Want To Travel Solo? 6 Fears You’ll Need To Get Over First

We’ve all been there. You suddenly hit a wall, you’re stressed out, and a sudden urge consumes you: You need a vacation. The problem, sometimes, is finding a friend to travel with you – especially on short notice. Jenna just went on that Caribbean cruise with her family and Mark has to save his vacation days for his best friend’s destination wedding. If you’re desperate for a getaway, you shouldn’t put it off until someone is available to join you. You have to travel alone. So what?

It’s easy to rationalize the pros to traveling alone. You know you’ll likely get a lot of reading done, maybe get a chance to brainstorm for a side project, get fit, work on your goals – maybe even meet someone special. But first, you’ll have to get over these 6 fears.

The fear of being lonely.

“Lonely” is a term often used by those who aren’t sure how to maximize their alone time. Time to yourself is valuable, and you can be very productive during this time. Rather than feeling lonely, think of all the things you tend to put off when you’re with your friends. Perhaps it’s your physical fitness, your blog, brainstorming for your side business, or your passion for adventure.

The fear that you won’t be able to afford the trip on your own.

This is an issue on the minds of many solo travelers. When you travel with a friend, you have someone to split the cost of almost everything. However, there are many ways to save money if you’re alone. For example, the solo traveler might opt for a quaint and affordable rental unit from a private owner, rather than staying at an expensive hotel. Did you know that a private owner’s rental unit can be gorgeous (right by the beach, great views, full kitchens) and can actually be the same price or cheaper than a grungy hostel?

The fear of meeting new people.

It’s likely you’ll want to make some friends if you’re traveling alone, but some people are anxious when it comes to meeting new people. Staying in a hostel or going on a guided tour are both great ways of meeting people, but you don’t need to do either of those things in order to meet new friends. The trick is the scenario. For example, on a booze cruise it’s pretty easy to make friends. It’s all about the relaxed environment. If the beach has a good vibe and lots of people your age, make up an excuse to talk to a group of people and take it from there. My favorite line is, “Hey do you guys know of any good hikes around here? Oh did you want me to take group photo of you guys?” Now you’ve given them a gift (something to Instagram) so they probably already love you.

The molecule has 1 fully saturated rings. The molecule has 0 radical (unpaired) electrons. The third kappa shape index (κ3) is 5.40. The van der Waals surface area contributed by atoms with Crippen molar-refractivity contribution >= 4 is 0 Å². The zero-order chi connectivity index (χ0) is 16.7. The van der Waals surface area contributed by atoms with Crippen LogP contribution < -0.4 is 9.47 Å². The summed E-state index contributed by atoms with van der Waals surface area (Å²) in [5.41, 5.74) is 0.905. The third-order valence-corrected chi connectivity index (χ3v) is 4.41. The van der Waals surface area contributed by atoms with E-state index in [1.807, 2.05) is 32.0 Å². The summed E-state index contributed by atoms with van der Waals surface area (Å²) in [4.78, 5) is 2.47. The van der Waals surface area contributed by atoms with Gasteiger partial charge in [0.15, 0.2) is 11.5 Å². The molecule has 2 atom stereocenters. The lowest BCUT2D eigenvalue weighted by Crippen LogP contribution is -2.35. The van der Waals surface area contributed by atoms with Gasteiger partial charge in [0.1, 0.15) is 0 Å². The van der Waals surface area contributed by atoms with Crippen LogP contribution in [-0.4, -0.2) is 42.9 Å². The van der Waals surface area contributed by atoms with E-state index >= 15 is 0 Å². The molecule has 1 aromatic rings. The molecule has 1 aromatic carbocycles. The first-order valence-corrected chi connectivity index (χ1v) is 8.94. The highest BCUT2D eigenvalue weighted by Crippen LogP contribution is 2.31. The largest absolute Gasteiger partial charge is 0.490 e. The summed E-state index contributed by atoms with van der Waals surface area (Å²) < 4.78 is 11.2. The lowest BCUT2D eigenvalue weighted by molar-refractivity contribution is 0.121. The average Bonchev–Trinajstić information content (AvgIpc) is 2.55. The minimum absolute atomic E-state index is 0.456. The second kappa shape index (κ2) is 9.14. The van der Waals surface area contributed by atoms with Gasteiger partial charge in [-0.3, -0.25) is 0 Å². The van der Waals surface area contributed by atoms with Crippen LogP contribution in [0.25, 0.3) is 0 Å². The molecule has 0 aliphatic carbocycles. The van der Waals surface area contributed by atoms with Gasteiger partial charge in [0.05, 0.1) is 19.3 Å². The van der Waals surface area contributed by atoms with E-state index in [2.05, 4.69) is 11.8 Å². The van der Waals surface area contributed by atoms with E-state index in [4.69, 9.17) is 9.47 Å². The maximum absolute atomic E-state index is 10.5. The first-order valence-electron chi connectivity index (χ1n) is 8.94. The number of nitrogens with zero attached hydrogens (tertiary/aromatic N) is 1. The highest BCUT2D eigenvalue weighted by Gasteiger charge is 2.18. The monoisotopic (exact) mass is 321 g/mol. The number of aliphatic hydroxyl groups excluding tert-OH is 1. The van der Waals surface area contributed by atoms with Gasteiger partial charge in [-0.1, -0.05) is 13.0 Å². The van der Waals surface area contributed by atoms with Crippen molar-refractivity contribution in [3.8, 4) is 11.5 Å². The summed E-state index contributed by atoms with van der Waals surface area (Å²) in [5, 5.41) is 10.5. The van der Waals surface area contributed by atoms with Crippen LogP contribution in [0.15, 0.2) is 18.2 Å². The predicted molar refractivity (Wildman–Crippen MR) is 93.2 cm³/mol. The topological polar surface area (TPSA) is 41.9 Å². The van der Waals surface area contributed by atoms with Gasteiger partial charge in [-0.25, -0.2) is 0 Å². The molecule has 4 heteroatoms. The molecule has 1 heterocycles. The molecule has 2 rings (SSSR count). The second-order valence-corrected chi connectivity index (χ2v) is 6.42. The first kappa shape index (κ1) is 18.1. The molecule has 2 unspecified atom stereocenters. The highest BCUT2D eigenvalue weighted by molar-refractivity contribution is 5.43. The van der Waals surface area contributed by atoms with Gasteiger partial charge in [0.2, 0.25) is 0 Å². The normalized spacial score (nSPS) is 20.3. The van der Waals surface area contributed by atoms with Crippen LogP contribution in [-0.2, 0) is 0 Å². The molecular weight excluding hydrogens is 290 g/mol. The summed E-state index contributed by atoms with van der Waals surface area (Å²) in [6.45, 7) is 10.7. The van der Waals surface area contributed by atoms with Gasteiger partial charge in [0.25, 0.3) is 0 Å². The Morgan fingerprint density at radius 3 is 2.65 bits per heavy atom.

The fear that you won’t feel comfortable spending time with people you barely know.

This fear has some legitimacy, we’re all a lot more comfortable spending the day with our best friends rather than randoms. However, anytime a situation is pushing you outside your comfort zone, that’s a great thing. You’re gaining new experiences, learning new things from interesting people, and ultimately making friends for life if you play it right.

The fear that you won’t be self-motivated enough to explore.

Sometimes being with a friend is what we need to be brave enough to explore, and getting out there on your own requires a bit more self-motivation. The best way to achieve this self-motivation is to be prepared. Plan what time you’ll have to leave, pack your bag with everything you’ll need the night before, and that way you’ll be more motivated to follow through.

The fear that traveling solo is weird.

 It’s not weird. Many people actually prefer to travel solo because they can do exactly what they want to do on their trip, when they want to do it. They can see what they want to see instead of worrying about what their group wants to do. Most importantly, traveling solo is great for personal growth and working on yourself. It makes you look bad-ass, so just do it.

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